Tokyo University of Science


2020.06.10 Wednesday

Newly Synthesized Fungal Compound Can Switch on a Self-destruct Button for Cancer

Leading organic chemists synthesize fungal molecule capable of reactivating the self-destruct gene in aggressive cancer cells

Cancers cells use a special technique to propagate; they delete their "programmed death" gene through mutation, "forget" to die when their lifetime is over, and continue to grow instead. A research team from Tokyo University of Science has developed a method through which a fungal compound capable of rearming the self-destruct gene in certain cancer cells can be artificially produced in marketable quantities, providing a potential cancer therapeutic strategy.

All human body cells have a certain lifespan, during which they perform their essential duties. At the end of this lifespan, they reach senescence and-no longer able to perform those duties-die. This suicidal death is programmed into their genes through a process called apoptosis, causing them to self-destruct in order to make way for fresh, young, and healthy cells to replace them.

Mutations in a special gene called p53 can sometimes interfere with this process. Caused by aging, ultraviolet light, and various mutagenic compounds, these mutations can disable the apoptosis gene, resulting in "zombie" cells that refuse to die and continue to multiply, spreading the disabled gene and replacing healthy working cells with undying, rapidly growing tumors. This is the disease that we call cancer, and it takes many forms depending on which body cells develop the mutations.


Previously, scientists identified an anticancer compound called FE399 in a species of filamentous fungus called Ascochyta, which is often found afflicting common food crops such as cereals. The compound is a specific group of depsipeptides, a type of amino acid group, and was shown to induce apoptosis in cancerous human cells, particularly colorectal cancer, while they are still in vitro, proving its worth as an anti-cancer chemical.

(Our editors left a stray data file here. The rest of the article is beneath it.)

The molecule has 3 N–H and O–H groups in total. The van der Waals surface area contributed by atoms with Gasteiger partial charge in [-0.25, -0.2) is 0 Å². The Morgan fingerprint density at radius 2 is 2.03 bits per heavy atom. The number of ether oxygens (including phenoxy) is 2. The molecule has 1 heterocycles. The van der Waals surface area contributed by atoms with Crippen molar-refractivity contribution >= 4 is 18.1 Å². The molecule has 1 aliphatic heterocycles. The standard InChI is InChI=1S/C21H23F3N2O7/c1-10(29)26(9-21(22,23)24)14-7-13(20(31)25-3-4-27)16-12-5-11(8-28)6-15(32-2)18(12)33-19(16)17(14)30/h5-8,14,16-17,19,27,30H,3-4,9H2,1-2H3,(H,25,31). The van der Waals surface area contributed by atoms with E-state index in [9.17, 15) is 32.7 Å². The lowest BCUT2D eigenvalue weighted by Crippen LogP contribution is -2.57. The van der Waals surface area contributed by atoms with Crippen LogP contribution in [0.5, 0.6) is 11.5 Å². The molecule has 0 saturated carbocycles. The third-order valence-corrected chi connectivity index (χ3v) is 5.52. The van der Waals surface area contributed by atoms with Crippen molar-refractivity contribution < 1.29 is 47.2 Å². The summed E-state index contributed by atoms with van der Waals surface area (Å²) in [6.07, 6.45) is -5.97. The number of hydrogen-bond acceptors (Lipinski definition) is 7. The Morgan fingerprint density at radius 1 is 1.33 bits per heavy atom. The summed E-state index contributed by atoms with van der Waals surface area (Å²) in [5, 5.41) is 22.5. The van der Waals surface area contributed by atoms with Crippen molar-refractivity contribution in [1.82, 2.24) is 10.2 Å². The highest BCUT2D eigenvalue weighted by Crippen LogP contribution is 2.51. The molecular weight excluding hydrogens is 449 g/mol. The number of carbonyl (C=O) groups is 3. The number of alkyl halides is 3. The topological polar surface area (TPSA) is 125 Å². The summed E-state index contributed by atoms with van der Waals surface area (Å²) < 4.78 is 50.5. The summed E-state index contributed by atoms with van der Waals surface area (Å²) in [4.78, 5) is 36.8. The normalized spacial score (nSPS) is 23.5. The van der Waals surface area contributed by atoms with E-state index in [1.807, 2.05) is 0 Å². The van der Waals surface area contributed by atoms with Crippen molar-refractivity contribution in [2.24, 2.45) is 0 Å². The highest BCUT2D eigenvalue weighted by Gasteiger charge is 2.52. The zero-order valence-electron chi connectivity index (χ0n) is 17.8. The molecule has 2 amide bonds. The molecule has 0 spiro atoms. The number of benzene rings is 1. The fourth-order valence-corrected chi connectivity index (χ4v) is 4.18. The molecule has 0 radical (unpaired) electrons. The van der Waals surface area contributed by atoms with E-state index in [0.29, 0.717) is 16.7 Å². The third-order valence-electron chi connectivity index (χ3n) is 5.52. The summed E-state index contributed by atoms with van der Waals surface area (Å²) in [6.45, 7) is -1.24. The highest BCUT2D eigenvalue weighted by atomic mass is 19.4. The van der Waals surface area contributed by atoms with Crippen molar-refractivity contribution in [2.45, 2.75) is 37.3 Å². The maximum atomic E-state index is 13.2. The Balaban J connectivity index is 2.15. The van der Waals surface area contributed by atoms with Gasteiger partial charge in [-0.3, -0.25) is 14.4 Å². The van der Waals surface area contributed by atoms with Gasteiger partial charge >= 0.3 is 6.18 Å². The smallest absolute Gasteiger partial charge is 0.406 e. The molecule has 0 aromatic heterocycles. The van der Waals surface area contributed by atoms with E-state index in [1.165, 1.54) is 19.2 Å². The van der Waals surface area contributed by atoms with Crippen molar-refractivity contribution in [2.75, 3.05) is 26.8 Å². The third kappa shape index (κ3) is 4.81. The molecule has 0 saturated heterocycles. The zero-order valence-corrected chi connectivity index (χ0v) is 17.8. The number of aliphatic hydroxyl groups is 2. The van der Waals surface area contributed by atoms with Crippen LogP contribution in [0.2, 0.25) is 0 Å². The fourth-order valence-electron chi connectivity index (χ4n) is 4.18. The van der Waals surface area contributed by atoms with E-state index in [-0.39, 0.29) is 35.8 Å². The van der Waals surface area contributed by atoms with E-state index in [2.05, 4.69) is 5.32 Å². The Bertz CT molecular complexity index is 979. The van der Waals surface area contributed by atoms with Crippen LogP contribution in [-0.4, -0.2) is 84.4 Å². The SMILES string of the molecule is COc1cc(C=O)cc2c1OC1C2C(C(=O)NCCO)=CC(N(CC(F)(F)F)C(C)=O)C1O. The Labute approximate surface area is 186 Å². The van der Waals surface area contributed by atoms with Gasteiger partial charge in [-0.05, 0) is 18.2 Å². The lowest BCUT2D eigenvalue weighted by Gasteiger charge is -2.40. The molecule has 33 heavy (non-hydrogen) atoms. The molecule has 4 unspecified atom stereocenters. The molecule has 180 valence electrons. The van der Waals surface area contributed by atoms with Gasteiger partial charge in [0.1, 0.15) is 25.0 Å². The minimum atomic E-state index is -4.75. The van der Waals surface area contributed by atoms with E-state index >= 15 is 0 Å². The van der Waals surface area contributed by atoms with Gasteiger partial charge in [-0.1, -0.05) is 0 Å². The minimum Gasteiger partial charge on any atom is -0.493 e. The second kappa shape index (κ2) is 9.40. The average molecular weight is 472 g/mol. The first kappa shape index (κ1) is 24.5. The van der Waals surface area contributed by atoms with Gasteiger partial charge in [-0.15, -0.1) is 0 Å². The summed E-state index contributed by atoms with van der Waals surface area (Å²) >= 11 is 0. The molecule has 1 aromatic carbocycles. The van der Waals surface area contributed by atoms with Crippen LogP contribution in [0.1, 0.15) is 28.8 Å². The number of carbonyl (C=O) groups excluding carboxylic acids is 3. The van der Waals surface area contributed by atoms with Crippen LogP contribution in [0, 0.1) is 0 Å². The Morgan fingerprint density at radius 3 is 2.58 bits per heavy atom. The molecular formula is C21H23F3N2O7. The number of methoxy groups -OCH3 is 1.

Unfortunately, due to a variety of chemical complexities, the FE399 compound is not easy to purify, which hindered any plans for its widespread applications in cancer treatment. It was thus clear that extracting FE399 from the fungi naturally would not be a commercially feasible method, and despite the promise of a powerful anticancer drug, research into this particular compound was stalled.


The promise of a new anticancer treatment was tempting, however, and Prof Isamu Shiina, along with Dr Takayuki Tonoi, and his team from the Tokyo University of Science, accepted the challenge. "We wanted to create a lead compound that could treat colon cancer, and we aimed to do this through the total synthesis of FE399," says Prof Shiina. Total synthesis is the process of the complete chemical synthesis (production) of a complex molecule using commercially available precursors, allowing mass production. The results of their extensive studies will be published in the European Journal of Organic Chemistry.


The team figured that first, the structure of the depsipeptide would need to be identified. This was simple and could be easily performed using commercially available and inexpensive materials. Following this simple start, the subsequent procedures required many steps and resulted in some small failures when isomers were unsuccessfully isolated.